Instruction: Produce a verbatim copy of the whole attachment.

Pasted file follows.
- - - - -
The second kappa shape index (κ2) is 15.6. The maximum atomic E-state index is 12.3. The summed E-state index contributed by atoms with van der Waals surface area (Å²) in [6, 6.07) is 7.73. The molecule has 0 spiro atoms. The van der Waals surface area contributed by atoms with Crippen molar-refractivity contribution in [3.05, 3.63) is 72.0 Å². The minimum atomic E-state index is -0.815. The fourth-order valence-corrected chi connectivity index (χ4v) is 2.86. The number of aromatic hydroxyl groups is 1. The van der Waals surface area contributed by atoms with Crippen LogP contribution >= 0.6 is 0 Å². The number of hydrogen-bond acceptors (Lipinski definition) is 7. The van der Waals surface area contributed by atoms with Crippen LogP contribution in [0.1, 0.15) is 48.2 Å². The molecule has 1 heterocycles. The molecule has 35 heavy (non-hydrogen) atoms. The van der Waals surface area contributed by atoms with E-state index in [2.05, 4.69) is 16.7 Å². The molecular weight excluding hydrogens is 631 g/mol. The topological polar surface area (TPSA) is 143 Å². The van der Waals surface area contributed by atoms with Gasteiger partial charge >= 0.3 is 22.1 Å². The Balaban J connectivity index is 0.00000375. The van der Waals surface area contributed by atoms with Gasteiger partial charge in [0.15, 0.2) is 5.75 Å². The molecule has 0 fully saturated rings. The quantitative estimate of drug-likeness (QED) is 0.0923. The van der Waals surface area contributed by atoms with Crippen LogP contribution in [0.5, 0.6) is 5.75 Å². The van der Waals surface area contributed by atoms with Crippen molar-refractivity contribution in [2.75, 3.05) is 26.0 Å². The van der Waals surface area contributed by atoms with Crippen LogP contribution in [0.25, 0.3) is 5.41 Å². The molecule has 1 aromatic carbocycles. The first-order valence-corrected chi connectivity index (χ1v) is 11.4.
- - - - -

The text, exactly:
The second kappa shape index (κ2) is 15.6. The maximum atomic E-state index is 12.3. The summed E-state index contributed by atoms with van der Waals surface area (Å²) in [6, 6.07) is 7.73. The molecule has 0 spiro atoms. The van der Waals surface area contributed by atoms with Crippen molar-refractivity contribution in [3.05, 3.63) is 72.0 Å². The minimum atomic E-state index is -0.815. The fourth-order valence-corrected chi connectivity index (χ4v) is 2.86. The number of aromatic hydroxyl groups is 1. The van der Waals surface area contributed by atoms with Crippen LogP contribution >= 0.6 is 0 Å². The number of hydrogen-bond acceptors (Lipinski definition) is 7. The van der Waals surface area contributed by atoms with Crippen LogP contribution in [0.1, 0.15) is 48.2 Å². The molecule has 1 heterocycles. The molecule has 35 heavy (non-hydrogen) atoms. The van der Waals surface area contributed by atoms with E-state index in [2.05, 4.69) is 16.7 Å². The molecular weight excluding hydrogens is 631 g/mol. The topological polar surface area (TPSA) is 143 Å². The van der Waals surface area contributed by atoms with Gasteiger partial charge >= 0.3 is 22.1 Å². The Balaban J connectivity index is 0.00000375. The van der Waals surface area contributed by atoms with Gasteiger partial charge in [0.15, 0.2) is 5.75 Å². The molecule has 0 fully saturated rings. The quantitative estimate of drug-likeness (QED) is 0.0923. The van der Waals surface area contributed by atoms with Crippen LogP contribution in [0.5, 0.6) is 5.75 Å². The van der Waals surface area contributed by atoms with Crippen molar-refractivity contribution in [2.75, 3.05) is 26.0 Å². The van der Waals surface area contributed by atoms with Crippen LogP contribution in [0.25, 0.3) is 5.41 Å². The molecule has 1 aromatic carbocycles. The first-order valence-corrected chi connectivity index (χ1v) is 11.4.